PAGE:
I’ve made the case before that one of the most powerful, unique (and still underused), practical strengths of film language is its aptitude for metaphors of scale. Here’s a recent proof of concept. (Here’s another.)
And here’s the theory: the uncanny pleasure to be found in these macro-miniature toyscapes is so pronounced because paradoxes of scale appeal simultaneously to two separate brain regions: one responsible for processing metaphor, the other for metonymy. [See below for the neuroscience.]
In brief, these paradoxes are packed with comparisons of both kind (metaphor) and degree (metonymy). That’s shorthand, but will do for the moment. A miniature is a model metaphor for our own world, but the miniature relationships within that model are metonyms of compressed degree; the fisherman and the super-tanker suddenly don’t seem so different here – they’re both just toys in a toy universe. Whereupon we return to the broader metaphor in an endless, mind-churning loop.
[For an intro to the linguistic and neurological backgrounds of metaphor and metonymy see Saussure via Jakobson in this short paper by Edward Jayne.]
We’ll continue on this theme in future posts, but take the moment to revel in the ticklish pas de deux of brain regions which seldom even shake hands, and keep an eye out for possible metaphors of scale in your own work.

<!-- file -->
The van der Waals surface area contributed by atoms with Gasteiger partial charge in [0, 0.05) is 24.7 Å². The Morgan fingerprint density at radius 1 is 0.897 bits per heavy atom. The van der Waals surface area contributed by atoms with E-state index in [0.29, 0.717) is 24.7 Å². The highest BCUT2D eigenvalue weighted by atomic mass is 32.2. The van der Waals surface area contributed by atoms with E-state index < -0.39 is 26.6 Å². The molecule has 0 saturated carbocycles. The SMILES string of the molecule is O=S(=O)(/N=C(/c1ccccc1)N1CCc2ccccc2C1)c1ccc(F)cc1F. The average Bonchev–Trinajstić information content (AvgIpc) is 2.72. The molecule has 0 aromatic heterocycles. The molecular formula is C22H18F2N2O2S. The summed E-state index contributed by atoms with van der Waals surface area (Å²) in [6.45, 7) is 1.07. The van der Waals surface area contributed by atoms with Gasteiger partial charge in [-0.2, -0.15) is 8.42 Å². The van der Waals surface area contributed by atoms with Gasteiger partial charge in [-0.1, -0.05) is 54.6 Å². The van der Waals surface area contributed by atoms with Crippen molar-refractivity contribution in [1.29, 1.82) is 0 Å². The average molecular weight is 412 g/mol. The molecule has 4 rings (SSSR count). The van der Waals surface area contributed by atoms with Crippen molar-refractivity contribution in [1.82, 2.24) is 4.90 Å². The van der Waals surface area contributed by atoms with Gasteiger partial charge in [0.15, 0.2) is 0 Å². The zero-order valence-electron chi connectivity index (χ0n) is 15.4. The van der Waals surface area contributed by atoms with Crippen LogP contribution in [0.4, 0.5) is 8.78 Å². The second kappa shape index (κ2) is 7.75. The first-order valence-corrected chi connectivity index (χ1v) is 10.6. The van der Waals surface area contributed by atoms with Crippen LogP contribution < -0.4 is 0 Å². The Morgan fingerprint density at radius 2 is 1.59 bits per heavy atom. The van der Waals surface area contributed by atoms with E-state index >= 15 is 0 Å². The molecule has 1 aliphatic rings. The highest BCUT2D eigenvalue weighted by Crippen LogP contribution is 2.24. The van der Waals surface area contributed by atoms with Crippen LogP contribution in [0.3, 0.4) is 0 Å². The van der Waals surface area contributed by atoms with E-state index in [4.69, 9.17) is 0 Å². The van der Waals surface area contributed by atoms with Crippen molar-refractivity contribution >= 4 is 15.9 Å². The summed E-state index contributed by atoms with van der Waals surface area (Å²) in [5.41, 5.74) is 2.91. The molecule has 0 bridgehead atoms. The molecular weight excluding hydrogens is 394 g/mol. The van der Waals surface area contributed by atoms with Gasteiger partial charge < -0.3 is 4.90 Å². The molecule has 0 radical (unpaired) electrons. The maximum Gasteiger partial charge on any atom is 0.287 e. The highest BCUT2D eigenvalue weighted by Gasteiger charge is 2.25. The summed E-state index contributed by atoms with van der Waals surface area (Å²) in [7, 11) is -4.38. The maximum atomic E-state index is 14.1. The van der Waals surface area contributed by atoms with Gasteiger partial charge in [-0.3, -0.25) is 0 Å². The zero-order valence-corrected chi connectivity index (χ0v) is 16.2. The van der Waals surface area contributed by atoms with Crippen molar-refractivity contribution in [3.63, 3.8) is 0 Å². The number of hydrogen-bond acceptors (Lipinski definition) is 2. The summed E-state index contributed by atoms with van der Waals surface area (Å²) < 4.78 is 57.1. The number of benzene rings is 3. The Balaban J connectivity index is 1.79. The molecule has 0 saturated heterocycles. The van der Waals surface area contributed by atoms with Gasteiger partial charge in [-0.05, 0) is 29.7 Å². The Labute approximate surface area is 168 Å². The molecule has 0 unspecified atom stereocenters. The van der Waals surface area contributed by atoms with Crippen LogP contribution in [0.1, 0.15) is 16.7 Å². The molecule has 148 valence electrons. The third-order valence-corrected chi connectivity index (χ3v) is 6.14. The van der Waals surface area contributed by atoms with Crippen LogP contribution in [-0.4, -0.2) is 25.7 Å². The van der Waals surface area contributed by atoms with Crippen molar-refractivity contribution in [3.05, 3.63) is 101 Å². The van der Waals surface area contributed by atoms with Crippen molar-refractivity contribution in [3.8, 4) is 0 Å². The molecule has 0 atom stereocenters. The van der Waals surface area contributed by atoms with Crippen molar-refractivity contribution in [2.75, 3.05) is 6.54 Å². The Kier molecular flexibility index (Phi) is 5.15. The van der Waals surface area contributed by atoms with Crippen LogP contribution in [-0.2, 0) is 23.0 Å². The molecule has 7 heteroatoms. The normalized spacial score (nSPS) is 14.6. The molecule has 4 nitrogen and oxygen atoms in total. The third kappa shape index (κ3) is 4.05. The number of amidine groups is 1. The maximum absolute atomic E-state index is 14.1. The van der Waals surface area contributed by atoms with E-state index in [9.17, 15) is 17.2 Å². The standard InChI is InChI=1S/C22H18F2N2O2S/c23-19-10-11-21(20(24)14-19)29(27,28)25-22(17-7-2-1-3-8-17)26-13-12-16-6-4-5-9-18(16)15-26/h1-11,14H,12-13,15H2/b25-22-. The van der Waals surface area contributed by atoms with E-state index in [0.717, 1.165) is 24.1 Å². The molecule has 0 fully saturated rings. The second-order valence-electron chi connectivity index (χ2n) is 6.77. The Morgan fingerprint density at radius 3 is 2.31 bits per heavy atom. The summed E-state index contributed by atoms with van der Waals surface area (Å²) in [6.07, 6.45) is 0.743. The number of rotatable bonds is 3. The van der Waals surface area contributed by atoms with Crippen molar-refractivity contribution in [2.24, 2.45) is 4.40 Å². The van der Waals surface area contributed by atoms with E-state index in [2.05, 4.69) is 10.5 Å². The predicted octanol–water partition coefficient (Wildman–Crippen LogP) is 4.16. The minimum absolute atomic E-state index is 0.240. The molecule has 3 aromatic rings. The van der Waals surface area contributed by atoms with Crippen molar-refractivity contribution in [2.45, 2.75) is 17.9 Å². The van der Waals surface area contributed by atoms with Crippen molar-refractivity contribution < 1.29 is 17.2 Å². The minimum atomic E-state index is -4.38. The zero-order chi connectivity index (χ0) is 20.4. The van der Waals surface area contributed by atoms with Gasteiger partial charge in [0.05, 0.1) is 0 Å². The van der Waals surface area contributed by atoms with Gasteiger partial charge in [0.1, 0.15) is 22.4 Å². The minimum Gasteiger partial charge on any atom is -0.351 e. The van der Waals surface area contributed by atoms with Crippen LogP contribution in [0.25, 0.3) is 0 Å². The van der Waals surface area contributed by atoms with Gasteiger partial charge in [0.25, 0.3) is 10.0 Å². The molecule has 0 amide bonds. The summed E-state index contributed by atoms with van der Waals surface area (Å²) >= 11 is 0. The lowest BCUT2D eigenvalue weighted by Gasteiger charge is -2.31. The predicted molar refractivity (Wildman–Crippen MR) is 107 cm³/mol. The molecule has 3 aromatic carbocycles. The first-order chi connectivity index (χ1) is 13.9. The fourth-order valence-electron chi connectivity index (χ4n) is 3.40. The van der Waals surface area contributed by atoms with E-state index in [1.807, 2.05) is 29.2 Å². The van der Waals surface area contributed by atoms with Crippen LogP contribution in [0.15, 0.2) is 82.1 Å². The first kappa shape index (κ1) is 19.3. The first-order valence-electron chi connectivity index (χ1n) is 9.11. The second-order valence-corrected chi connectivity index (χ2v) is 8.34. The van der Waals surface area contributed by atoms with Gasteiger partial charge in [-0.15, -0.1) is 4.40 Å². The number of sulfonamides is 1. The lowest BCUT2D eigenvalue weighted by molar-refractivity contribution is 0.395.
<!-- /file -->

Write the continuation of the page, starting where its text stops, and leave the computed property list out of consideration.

Here are some other well known examples of this neural enjambent using different scaling methods:
- The snow globe opening in Citizen Kane.
- The match cut to the sun in Lawrence of Arabia.
- Jack Torrance studying the maze (and his tiny, tiny family), in The Shining.
- Roy Neary trying to understand his obsession with a haunting shape and finally discovering The Devil’s Tower National Monument in Close Encounters of the Third Kind. (An entire movie about the haunting pleasures of scale).
- The opening crane shot over the city of London in Olivier’s Henry V.
- The tiny moth returning to Gandalf on the Orthanc followed by the arc light reveal of an approaching eagle the size of a Beechcraft in Peter Jackson’s LOTR.
We live in a universe of uncanny spatial relationships – hearts to heavens, bosons to branes (so far). These visual metaphors briefly close the gap on what are normally inconceivable gulfs of scale.
[Look to see this technique, using a tilt-shft lens with a DSLR or the Red Camera, coming to a credit sequence near you! (David Fincher, are you reading this?)]